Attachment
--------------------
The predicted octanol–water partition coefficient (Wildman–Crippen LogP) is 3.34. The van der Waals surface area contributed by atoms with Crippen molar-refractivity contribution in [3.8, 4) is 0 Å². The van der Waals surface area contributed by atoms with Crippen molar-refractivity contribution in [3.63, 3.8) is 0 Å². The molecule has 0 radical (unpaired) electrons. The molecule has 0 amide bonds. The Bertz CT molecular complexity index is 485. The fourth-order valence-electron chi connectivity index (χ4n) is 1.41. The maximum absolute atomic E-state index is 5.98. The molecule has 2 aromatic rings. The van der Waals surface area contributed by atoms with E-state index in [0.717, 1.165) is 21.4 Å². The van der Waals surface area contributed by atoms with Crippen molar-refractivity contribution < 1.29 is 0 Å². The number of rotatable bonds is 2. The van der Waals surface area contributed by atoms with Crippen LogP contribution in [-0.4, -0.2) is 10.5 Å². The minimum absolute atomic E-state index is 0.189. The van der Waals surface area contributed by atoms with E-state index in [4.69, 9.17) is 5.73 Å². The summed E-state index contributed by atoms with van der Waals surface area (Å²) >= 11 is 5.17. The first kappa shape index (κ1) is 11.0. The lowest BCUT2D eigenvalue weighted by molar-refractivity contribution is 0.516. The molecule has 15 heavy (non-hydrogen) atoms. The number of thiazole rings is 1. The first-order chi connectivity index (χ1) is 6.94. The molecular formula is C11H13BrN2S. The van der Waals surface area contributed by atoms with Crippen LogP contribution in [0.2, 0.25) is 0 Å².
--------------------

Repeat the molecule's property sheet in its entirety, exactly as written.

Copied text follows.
The predicted octanol–water partition coefficient (Wildman–Crippen LogP) is 3.34. The van der Waals surface area contributed by atoms with Crippen molar-refractivity contribution in [3.8, 4) is 0 Å². The van der Waals surface area contributed by atoms with Crippen molar-refractivity contribution in [3.63, 3.8) is 0 Å². The molecule has 0 radical (unpaired) electrons. The molecule has 0 amide bonds. The Bertz CT molecular complexity index is 485. The fourth-order valence-electron chi connectivity index (χ4n) is 1.41. The maximum absolute atomic E-state index is 5.98. The molecule has 2 aromatic rings. The van der Waals surface area contributed by atoms with E-state index in [0.717, 1.165) is 21.4 Å². The van der Waals surface area contributed by atoms with Crippen molar-refractivity contribution < 1.29 is 0 Å². The number of rotatable bonds is 2. The van der Waals surface area contributed by atoms with Crippen LogP contribution in [-0.4, -0.2) is 10.5 Å². The minimum absolute atomic E-state index is 0.189. The van der Waals surface area contributed by atoms with E-state index in [4.69, 9.17) is 5.73 Å². The summed E-state index contributed by atoms with van der Waals surface area (Å²) >= 11 is 5.17. The first kappa shape index (κ1) is 11.0. The lowest BCUT2D eigenvalue weighted by molar-refractivity contribution is 0.516. The molecule has 15 heavy (non-hydrogen) atoms. The number of thiazole rings is 1. The first-order chi connectivity index (χ1) is 6.94. The molecular formula is C11H13BrN2S. The van der Waals surface area contributed by atoms with Crippen LogP contribution in [0.2, 0.25) is 0 Å².